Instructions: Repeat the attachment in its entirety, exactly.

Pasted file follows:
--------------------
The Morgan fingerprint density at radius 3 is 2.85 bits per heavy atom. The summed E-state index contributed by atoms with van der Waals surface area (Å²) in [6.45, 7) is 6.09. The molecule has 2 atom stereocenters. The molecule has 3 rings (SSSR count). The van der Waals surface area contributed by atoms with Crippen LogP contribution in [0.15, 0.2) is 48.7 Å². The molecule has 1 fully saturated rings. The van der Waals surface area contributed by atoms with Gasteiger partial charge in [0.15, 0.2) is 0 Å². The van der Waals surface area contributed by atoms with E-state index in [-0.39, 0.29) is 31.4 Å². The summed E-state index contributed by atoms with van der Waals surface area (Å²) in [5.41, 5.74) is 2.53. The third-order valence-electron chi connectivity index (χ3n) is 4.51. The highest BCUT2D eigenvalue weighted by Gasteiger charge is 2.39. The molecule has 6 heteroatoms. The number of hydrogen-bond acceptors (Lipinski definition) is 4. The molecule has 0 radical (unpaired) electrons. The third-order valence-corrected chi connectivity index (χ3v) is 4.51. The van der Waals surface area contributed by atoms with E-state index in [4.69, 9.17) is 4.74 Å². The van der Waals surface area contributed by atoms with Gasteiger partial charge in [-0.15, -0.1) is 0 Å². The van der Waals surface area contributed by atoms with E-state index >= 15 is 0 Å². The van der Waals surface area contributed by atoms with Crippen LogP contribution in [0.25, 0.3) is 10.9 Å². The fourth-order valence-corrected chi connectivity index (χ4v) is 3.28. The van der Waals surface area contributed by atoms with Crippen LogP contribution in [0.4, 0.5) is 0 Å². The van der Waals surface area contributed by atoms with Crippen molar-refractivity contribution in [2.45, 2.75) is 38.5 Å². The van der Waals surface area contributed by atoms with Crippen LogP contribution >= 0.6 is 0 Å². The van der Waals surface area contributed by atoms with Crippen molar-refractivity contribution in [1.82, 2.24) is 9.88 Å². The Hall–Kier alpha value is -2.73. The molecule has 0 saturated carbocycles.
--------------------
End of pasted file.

The Morgan fingerprint density at radius 3 is 2.85 bits per heavy atom. The summed E-state index contributed by atoms with van der Waals surface area (Å²) in [6.45, 7) is 6.09. The molecule has 2 atom stereocenters. The molecule has 3 rings (SSSR count). The van der Waals surface area contributed by atoms with Crippen LogP contribution in [0.15, 0.2) is 48.7 Å². The molecule has 1 fully saturated rings. The van der Waals surface area contributed by atoms with Gasteiger partial charge in [0.15, 0.2) is 0 Å². The van der Waals surface area contributed by atoms with E-state index in [-0.39, 0.29) is 31.4 Å². The summed E-state index contributed by atoms with van der Waals surface area (Å²) in [5.41, 5.74) is 2.53. The third-order valence-electron chi connectivity index (χ3n) is 4.51. The highest BCUT2D eigenvalue weighted by Gasteiger charge is 2.39. The molecule has 6 heteroatoms. The number of hydrogen-bond acceptors (Lipinski definition) is 4. The molecule has 0 radical (unpaired) electrons. The third-order valence-corrected chi connectivity index (χ3v) is 4.51. The van der Waals surface area contributed by atoms with E-state index in [4.69, 9.17) is 4.74 Å². The van der Waals surface area contributed by atoms with Gasteiger partial charge in [-0.15, -0.1) is 0 Å². The van der Waals surface area contributed by atoms with E-state index >= 15 is 0 Å². The van der Waals surface area contributed by atoms with Crippen LogP contribution in [0.25, 0.3) is 10.9 Å². The fourth-order valence-corrected chi connectivity index (χ4v) is 3.28. The van der Waals surface area contributed by atoms with Crippen LogP contribution in [0.4, 0.5) is 0 Å². The van der Waals surface area contributed by atoms with Crippen molar-refractivity contribution in [2.45, 2.75) is 38.5 Å². The van der Waals surface area contributed by atoms with Crippen LogP contribution >= 0.6 is 0 Å². The van der Waals surface area contributed by atoms with Crippen molar-refractivity contribution in [1.82, 2.24) is 9.88 Å². The Hall–Kier alpha value is -2.73. The molecule has 0 saturated carbocycles.